An inexpensive molecule commonly used to disinfect backyard swimming pools could be the secret to creating a new form of DNA nanomaterial.
Cyanuric acid is commonly used to stabilize chlorine in backyard pools. It binds to free chlorine and releases it slowly in the water.
But a new discovery suggests this same small, inexpensive molecule can also be used to coax DNA into forming a brand new structure.
Instead of forming the familiar double helix, DNA’s nucleobases— which normally form rungs in the DNA ladder— associate with cyanuric acid molecules to form a triple helix. The discovery demonstrates a fundamentally new way to make DNA assemblies, says Hanadi Sleiman, chair in DNA nanoscience at McGill University.
“This concept may apply to many other molecules, and the resulting DNA assemblies could have applications in a range of technologies.”
Expanding the DNA Alphabet
The DNA alphabet, composed of the four letters A, T, G and C, is the underlying code that gives rise to the double helix famously discovered by Watson and Crick more than 60 years ago. The letters, or bases, of DNA can also interact in other ways to form a variety of DNA structures used by scientists in nanotechnology applications—quite apart from DNA’s biological role in living cells.
For years, scientists have sought to develop a larger, designer alphabet of DNA bases that would enable the creation of more DNA structures with unique, new properties. For the most part, however, devising these new molecules has involved costly and complex procedures.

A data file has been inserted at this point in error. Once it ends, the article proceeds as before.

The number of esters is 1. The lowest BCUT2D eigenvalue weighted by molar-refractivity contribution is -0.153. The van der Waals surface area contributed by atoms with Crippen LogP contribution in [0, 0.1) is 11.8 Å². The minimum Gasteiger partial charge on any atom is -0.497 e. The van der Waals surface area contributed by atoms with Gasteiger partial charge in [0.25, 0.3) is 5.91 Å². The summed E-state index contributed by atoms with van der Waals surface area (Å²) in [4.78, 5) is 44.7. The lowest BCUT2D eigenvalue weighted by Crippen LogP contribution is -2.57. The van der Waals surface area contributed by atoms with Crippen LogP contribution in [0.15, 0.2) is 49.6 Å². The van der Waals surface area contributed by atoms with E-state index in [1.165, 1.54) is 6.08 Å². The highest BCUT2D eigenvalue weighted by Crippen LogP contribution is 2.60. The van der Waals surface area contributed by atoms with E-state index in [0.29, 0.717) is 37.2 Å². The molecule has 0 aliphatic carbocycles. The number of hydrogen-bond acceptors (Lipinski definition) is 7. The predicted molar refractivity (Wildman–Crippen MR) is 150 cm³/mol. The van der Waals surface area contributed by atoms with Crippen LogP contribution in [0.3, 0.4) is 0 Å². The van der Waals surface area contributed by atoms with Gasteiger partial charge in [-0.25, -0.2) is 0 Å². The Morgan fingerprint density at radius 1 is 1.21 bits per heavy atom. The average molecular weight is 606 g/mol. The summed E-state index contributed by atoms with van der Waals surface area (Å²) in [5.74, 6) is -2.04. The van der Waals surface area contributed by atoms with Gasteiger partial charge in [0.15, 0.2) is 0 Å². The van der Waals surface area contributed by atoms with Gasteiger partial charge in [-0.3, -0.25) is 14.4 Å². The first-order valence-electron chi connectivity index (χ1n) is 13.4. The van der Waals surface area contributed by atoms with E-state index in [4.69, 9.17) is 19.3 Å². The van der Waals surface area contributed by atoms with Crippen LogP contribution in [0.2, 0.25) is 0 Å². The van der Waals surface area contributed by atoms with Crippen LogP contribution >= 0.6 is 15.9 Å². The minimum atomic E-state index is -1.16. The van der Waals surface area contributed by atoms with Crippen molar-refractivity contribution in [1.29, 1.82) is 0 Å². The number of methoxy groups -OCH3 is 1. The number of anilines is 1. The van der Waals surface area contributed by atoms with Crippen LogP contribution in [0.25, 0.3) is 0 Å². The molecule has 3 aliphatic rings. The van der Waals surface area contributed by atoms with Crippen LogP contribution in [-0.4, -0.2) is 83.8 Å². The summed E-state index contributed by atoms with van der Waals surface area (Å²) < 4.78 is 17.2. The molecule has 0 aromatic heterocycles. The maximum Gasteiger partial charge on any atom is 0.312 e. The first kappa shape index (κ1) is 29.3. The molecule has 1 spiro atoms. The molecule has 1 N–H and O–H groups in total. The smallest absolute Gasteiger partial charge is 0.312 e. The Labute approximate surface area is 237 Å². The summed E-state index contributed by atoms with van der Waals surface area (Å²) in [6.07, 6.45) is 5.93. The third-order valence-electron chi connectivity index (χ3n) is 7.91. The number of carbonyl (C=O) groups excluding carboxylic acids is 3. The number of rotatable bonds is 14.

The road to the discovery began some eight years ago, when Sleiman mentioned that cyanuric acid might be worth experimenting with because of its properties. The molecule has three faces with the same binding features as thymine (T in the DNA alphabet), the natural complement to adenine (A).
“One of my grad students tried it and came back and said he saw fibers” through an atomic force microscope.
The researchers later discovered that these fibers have a unique underlying structure. Cyanuric acid is able to coax strands composed of adenine bases into forming a novel motif in DNA assembly.
The adenine and cyanuric acid units associate into flower-like rosettes; these form the cross-section of a triple helix. The strands then combine to form long fibers.
“The nanofiber material formed in this way is easy to access, abundant, and highly structured. With further development, we can envisage a variety of applications of this material, from medicinal chemistry to tissue engineering and materials science,”
says Nicole Avakyan, a PhD student in Sleiman’s lab and first author of the study.